Browse all photo contest submissions on the 2017 Roos Abroad Photo Contest Pinterest board. Thanks to everyone who participated!

Landscapes

 

First Place: Erica Prado

This photograph was taken at Eilean Donan Castle in the Scottish Highlands. My study abroad group and I, stopped here during our road trip throughout Scotland during our last week in the country. The medieval castle founded in the thirteenth century, is considered one of Scotland’s most cherished historical sites. Its original name Eilean Donan derives from Gaelic, and means “Island of Donnan”.

 

Second Place: Christopher Shinn

Taken in Germany while participating in the UMKC Kempten semester exchange program

 

Portraits

 

First Place: Gabrielle Rucker

Photo taken in Shanghai, China while participating in the Alliance Shanghai semester program

 

Second Place: Alyssa Dinberg

This photo depicts a local resident walking his dog on a cloudy day in Lisbon. I really like the juxtaposition between the traditional cobblestone sidewalks and architecture and the modern yet relaxed vibe he gives off.

 

Cross-Cultural Moments

 

First Place: Jessica Sliger

Her First Dental Appointment taken in Falmouth, Trelawny, Jamaica

 

Second Place: Bayley Cawthon

Taken in Paris, France while participating in the Missouri-London semester Program at the University of Roehampton

 

Roo Pride

 

First Place: Kelista McGraw

Representing UMKC on an Elephant in Jaipur, India. Painting elephants is a tradition upheld by Indians for years. Decorating the elephants with bright colors during festival seasons is one of the ways to celebrate the Hindu deity Ganesha.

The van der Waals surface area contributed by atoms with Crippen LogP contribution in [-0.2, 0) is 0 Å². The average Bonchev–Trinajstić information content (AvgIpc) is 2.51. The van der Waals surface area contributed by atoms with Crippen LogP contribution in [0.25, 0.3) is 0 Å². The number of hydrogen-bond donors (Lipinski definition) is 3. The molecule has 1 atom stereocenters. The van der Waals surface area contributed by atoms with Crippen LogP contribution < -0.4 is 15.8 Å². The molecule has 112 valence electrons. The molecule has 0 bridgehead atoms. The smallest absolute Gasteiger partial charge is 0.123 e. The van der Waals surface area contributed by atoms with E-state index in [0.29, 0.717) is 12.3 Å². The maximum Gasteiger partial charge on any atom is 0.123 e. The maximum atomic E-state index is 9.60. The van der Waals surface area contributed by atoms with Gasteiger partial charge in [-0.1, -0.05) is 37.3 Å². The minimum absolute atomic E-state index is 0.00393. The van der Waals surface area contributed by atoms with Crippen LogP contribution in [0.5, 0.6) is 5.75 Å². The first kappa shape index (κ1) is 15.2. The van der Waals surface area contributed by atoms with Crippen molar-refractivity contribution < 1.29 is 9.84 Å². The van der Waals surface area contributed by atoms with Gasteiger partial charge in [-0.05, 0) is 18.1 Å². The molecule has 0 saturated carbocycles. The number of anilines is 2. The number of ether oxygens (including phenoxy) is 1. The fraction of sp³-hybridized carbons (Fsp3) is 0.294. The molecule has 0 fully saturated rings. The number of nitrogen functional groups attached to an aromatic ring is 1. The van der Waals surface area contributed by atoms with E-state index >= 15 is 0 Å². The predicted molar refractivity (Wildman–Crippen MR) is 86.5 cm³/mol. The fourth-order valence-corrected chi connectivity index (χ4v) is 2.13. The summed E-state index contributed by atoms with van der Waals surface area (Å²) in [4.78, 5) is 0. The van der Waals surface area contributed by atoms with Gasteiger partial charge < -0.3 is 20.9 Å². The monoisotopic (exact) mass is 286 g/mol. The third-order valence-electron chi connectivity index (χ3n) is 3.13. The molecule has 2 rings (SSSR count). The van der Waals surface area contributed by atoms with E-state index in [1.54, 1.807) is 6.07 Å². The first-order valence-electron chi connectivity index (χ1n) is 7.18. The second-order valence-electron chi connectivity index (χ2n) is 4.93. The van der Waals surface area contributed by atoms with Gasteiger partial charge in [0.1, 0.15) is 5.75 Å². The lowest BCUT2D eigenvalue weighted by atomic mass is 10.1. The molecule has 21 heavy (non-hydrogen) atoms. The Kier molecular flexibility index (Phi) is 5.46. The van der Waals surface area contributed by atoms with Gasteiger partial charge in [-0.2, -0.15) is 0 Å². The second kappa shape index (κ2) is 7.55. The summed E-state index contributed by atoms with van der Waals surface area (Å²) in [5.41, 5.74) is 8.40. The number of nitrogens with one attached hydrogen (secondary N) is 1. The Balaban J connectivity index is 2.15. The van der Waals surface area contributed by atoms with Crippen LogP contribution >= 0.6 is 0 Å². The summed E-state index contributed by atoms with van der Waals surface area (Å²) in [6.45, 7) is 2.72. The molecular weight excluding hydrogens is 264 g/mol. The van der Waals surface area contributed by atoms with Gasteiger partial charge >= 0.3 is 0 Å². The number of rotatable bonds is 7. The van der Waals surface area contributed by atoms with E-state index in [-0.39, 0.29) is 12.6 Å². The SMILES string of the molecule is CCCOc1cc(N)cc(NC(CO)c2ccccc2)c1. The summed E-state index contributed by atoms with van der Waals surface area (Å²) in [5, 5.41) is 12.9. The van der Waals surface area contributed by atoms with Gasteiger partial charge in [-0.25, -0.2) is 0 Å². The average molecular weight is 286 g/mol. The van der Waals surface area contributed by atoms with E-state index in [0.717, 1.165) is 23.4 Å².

Second Place: Emily McIntyre

Enjoying the view at the top of Arthur’s Seat in Edinburgh.

Take the Plunge

Dear Readers,

You’ve followed several along their journeys. You’ve seen us try new things and you’ve seen us fail. You’ve seen us be scared to take a leap but you’ve seen us soar after the initial plunge. You’ve experienced heartbreaks and successes, homesickness and love of a new country, seasickness and adventuring. But what does this mean for you? It means you need to try it for yourself.

I get it: you don’t know what a study abroad experience will hold for you, and honestly, I can’t tell you what it will be like. That’s the thing: I’ve tried to convey how great my time has been, along with my fellow classmates. We’ve all used words and photographs to tell you that our time has been more than just traveling, but self-learning. You’ve just had to take our word for it.